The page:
It’s commencement speech season in the United States, which means celebrity speakers searching for wisdom to impart to graduating students.
Valiant though their attempts may be, not all commencement speeches are equal. Some will be instantly forgotten, while others will make headlines. But few can hope to achieve the status attained by Steve Jobs’ speech at Stanford University in 2005.
A rare speech to transcend the genre and find its way into the cultural fabric, with almost 40 million views on YouTube it is the most watched commencement speech of all time – and not without good reason.
An icon of business and culture, the Apple co-founder was a public figure who remained enigmatic; as much of an attraction as the new products he unveiled at launch events. Jobs’ singular viewpoint, applying an aesthete’s eye to invention, was arguably the gateway to Apple’s success: it was technology made beautiful. But like Apple’s products, which concealed their inner workings behind glossy exteriors, getting to the nuts and bolts of what made Jobs tick was not always easy.
When he spoke, people listened, and rarely did Jobs share himself so nakedly as he did with graduates on that June day in California.
‘The closest I’ve been to facing death’
Jobs’ speech followed three stories from his life: one, in which he tells an anecdote about dropping out of college; another, about the lessons he learned from being fired by Apple in 1985; and lastly, his reflections on death.
If the first two stories could be reduced to the need to trust your gut and find what you love, the third was more profound. In 2005, Jobs’ first bout of cancer was in the rearview mirror after successful surgery. “This was the closest I’ve been to facing death, and I hope it’s the closest I get for a few more decades,” he said. The incident had brought his mortality into sharper focus, and in his speech he shared the virtues of death, going as far as to describe it as “very likely the single best invention of life.”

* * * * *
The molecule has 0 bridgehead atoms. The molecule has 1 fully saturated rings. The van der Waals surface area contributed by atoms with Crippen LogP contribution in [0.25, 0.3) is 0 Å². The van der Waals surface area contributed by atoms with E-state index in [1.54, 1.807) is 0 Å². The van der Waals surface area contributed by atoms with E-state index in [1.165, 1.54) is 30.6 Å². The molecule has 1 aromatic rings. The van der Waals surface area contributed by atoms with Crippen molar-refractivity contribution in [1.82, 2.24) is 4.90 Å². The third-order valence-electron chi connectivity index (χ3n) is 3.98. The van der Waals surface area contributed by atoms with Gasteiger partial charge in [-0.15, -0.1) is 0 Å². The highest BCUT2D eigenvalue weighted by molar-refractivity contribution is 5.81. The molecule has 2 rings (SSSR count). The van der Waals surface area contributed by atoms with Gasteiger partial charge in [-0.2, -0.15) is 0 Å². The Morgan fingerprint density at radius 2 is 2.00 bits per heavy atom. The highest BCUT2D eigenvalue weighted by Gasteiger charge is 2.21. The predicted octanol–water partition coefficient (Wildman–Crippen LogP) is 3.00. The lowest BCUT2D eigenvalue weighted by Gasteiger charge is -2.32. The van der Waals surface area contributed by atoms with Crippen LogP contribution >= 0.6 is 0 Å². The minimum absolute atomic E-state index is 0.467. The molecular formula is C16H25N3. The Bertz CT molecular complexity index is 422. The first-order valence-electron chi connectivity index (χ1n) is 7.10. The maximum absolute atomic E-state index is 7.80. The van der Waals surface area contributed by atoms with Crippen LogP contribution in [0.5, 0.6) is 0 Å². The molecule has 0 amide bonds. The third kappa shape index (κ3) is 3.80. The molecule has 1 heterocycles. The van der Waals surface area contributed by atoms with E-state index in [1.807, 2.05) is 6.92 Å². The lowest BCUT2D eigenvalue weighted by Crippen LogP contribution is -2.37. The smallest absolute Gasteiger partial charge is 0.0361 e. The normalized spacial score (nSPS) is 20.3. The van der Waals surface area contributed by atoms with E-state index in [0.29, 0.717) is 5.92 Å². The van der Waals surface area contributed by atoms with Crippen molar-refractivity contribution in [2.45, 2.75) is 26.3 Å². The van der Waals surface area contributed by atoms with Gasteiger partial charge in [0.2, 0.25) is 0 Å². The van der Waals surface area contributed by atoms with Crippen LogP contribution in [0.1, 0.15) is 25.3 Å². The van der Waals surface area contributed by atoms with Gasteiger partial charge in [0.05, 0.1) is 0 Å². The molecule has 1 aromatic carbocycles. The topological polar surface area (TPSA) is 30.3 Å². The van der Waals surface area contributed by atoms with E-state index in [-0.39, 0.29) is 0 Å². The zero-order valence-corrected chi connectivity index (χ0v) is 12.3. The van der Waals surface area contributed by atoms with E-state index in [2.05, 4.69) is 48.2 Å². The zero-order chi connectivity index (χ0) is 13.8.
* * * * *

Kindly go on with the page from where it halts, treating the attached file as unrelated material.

“Remembering that you are going to die is the best way I know to avoid the trap of thinking you have something to lose,” he told graduates.
“Your time is limited, so don’t waste it living someone else’s life … Have the courage to follow your heart and intuition. They somehow already know what you truly want to become.”
He wasn’t a tech billionaire that day; simply someone who’d felt death’s grip and shaken free for a second act, talking to people about to embark on their first.
“It was almost like he was giving advice to the next generation of entrepreneurs,” says Carmine Gallo, a communication coach and author.
Jobs never did get those additional decades, dying of cancer in 2011 at the age of 56. “(His death) cemented that speech in everyone’s mind,” says Gallo.
A fitting tribute
Last month, Jobs’ widow, businesswoman Laurene Powell Jobs, delivered a commencement speech to students at the University of Pennsylvania. She recalled the memory of her late husband and his 2005 speech, providing an addendum for those in attendance.
“One of life’s most beautiful dimensions is integrating those you’ve loved and lost into your own being. We see more – and we understand more – and we love more,” she said.
“Steve used to say: ‘Your work is going to fill a large part of your life, and the only way to be truly satisfied is to do what you believe is great work. And the only way to do great work is to love what you do. If you haven’t found it yet – keep looking.’
“Let his words guide you as they’ve guided me. The only way to do great work, is to love what you do. And while you’re doing it … love who you do it for – and love who you are while you do it.”
Powell Jobs knew how much the Stanford speech meant to her late husband. The morning of its delivery, “I’d almost never seen him more nervous,” she told the authors of 2015 book “Becoming Steve Jobs.”
Invoking the speech was a timely reminder of its potency, as well as a fitting tribute to the man behind it, who, as he revealed that day, wasn’t so different from the rest of us after all.